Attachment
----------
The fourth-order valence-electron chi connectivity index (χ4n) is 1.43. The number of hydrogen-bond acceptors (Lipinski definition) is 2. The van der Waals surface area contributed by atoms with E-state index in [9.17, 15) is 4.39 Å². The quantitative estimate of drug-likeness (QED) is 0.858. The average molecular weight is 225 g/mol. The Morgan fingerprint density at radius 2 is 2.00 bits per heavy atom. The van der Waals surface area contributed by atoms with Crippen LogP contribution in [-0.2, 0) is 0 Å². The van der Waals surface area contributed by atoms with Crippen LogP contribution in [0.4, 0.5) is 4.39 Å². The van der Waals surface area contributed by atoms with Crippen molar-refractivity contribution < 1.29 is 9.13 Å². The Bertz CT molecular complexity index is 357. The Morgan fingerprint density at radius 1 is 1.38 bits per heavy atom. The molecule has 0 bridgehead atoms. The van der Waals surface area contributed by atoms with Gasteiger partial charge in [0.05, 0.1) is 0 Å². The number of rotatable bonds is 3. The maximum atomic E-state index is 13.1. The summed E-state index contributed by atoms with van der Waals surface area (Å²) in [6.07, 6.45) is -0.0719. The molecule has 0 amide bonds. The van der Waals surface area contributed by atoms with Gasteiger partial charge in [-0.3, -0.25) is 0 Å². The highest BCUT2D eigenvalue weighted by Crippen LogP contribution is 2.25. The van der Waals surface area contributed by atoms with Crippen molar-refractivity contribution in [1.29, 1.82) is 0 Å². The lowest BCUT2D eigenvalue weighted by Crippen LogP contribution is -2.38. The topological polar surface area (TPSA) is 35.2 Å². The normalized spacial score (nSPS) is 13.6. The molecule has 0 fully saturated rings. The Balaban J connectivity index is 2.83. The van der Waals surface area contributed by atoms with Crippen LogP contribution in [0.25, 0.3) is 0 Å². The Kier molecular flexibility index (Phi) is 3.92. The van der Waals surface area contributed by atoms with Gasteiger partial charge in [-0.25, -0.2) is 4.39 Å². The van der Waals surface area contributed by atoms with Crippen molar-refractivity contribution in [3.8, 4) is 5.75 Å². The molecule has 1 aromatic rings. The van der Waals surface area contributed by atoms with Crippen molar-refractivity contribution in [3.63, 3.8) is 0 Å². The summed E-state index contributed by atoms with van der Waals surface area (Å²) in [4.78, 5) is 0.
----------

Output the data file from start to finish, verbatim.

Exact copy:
The fourth-order valence-electron chi connectivity index (χ4n) is 1.43. The number of hydrogen-bond acceptors (Lipinski definition) is 2. The van der Waals surface area contributed by atoms with E-state index in [9.17, 15) is 4.39 Å². The quantitative estimate of drug-likeness (QED) is 0.858. The average molecular weight is 225 g/mol. The Morgan fingerprint density at radius 2 is 2.00 bits per heavy atom. The van der Waals surface area contributed by atoms with Crippen LogP contribution in [-0.2, 0) is 0 Å². The van der Waals surface area contributed by atoms with Crippen LogP contribution in [0.4, 0.5) is 4.39 Å². The van der Waals surface area contributed by atoms with Crippen molar-refractivity contribution < 1.29 is 9.13 Å². The Bertz CT molecular complexity index is 357. The Morgan fingerprint density at radius 1 is 1.38 bits per heavy atom. The molecule has 0 bridgehead atoms. The van der Waals surface area contributed by atoms with Gasteiger partial charge in [0.05, 0.1) is 0 Å². The number of rotatable bonds is 3. The maximum atomic E-state index is 13.1. The summed E-state index contributed by atoms with van der Waals surface area (Å²) in [6.07, 6.45) is -0.0719. The molecule has 0 amide bonds. The van der Waals surface area contributed by atoms with Gasteiger partial charge in [-0.3, -0.25) is 0 Å². The highest BCUT2D eigenvalue weighted by Crippen LogP contribution is 2.25. The van der Waals surface area contributed by atoms with Crippen molar-refractivity contribution in [1.29, 1.82) is 0 Å². The lowest BCUT2D eigenvalue weighted by Crippen LogP contribution is -2.38. The topological polar surface area (TPSA) is 35.2 Å². The normalized spacial score (nSPS) is 13.6. The molecule has 0 fully saturated rings. The Balaban J connectivity index is 2.83. The van der Waals surface area contributed by atoms with Crippen LogP contribution in [0.25, 0.3) is 0 Å². The Kier molecular flexibility index (Phi) is 3.92. The van der Waals surface area contributed by atoms with Gasteiger partial charge in [-0.25, -0.2) is 4.39 Å². The van der Waals surface area contributed by atoms with Crippen molar-refractivity contribution in [3.8, 4) is 5.75 Å². The molecule has 1 aromatic rings. The van der Waals surface area contributed by atoms with Crippen molar-refractivity contribution in [3.63, 3.8) is 0 Å². The summed E-state index contributed by atoms with van der Waals surface area (Å²) in [4.78, 5) is 0.